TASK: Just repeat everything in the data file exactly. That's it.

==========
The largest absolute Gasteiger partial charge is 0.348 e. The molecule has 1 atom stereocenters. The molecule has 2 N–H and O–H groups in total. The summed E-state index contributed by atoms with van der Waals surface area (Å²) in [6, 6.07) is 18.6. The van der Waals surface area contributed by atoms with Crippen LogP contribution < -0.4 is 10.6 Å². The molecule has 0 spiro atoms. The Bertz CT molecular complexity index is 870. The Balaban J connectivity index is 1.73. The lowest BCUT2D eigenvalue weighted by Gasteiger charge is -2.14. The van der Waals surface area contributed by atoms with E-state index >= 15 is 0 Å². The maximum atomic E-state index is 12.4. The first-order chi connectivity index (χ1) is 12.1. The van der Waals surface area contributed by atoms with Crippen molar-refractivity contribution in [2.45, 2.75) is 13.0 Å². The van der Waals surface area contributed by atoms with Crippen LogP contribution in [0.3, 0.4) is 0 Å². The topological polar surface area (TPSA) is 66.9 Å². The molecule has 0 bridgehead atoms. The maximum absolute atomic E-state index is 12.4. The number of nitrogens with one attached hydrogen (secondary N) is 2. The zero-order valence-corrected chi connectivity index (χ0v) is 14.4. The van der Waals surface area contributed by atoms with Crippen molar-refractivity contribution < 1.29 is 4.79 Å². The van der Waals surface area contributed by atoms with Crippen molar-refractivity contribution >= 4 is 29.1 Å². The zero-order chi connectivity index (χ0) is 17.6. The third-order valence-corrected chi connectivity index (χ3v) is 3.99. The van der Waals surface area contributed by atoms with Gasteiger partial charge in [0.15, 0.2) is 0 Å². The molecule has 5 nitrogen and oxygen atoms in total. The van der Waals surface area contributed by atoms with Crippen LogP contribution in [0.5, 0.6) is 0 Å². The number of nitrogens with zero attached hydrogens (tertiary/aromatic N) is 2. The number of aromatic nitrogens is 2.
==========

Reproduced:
The largest absolute Gasteiger partial charge is 0.348 e. The molecule has 1 atom stereocenters. The molecule has 2 N–H and O–H groups in total. The summed E-state index contributed by atoms with van der Waals surface area (Å²) in [6, 6.07) is 18.6. The van der Waals surface area contributed by atoms with Crippen LogP contribution < -0.4 is 10.6 Å². The molecule has 0 spiro atoms. The Bertz CT molecular complexity index is 870. The Balaban J connectivity index is 1.73. The lowest BCUT2D eigenvalue weighted by Gasteiger charge is -2.14. The van der Waals surface area contributed by atoms with E-state index >= 15 is 0 Å². The maximum atomic E-state index is 12.4. The first-order chi connectivity index (χ1) is 12.1. The van der Waals surface area contributed by atoms with Crippen molar-refractivity contribution in [2.45, 2.75) is 13.0 Å². The van der Waals surface area contributed by atoms with Crippen LogP contribution in [0.3, 0.4) is 0 Å². The topological polar surface area (TPSA) is 66.9 Å². The molecule has 0 bridgehead atoms. The maximum absolute atomic E-state index is 12.4. The number of nitrogens with one attached hydrogen (secondary N) is 2. The zero-order valence-corrected chi connectivity index (χ0v) is 14.4. The van der Waals surface area contributed by atoms with Crippen molar-refractivity contribution < 1.29 is 4.79 Å². The van der Waals surface area contributed by atoms with Crippen molar-refractivity contribution >= 4 is 29.1 Å². The zero-order chi connectivity index (χ0) is 17.6. The third-order valence-corrected chi connectivity index (χ3v) is 3.99. The van der Waals surface area contributed by atoms with Gasteiger partial charge in [0.15, 0.2) is 0 Å². The molecule has 5 nitrogen and oxygen atoms in total. The van der Waals surface area contributed by atoms with Crippen LogP contribution in [0.5, 0.6) is 0 Å². The number of nitrogens with zero attached hydrogens (tertiary/aromatic N) is 2. The number of aromatic nitrogens is 2.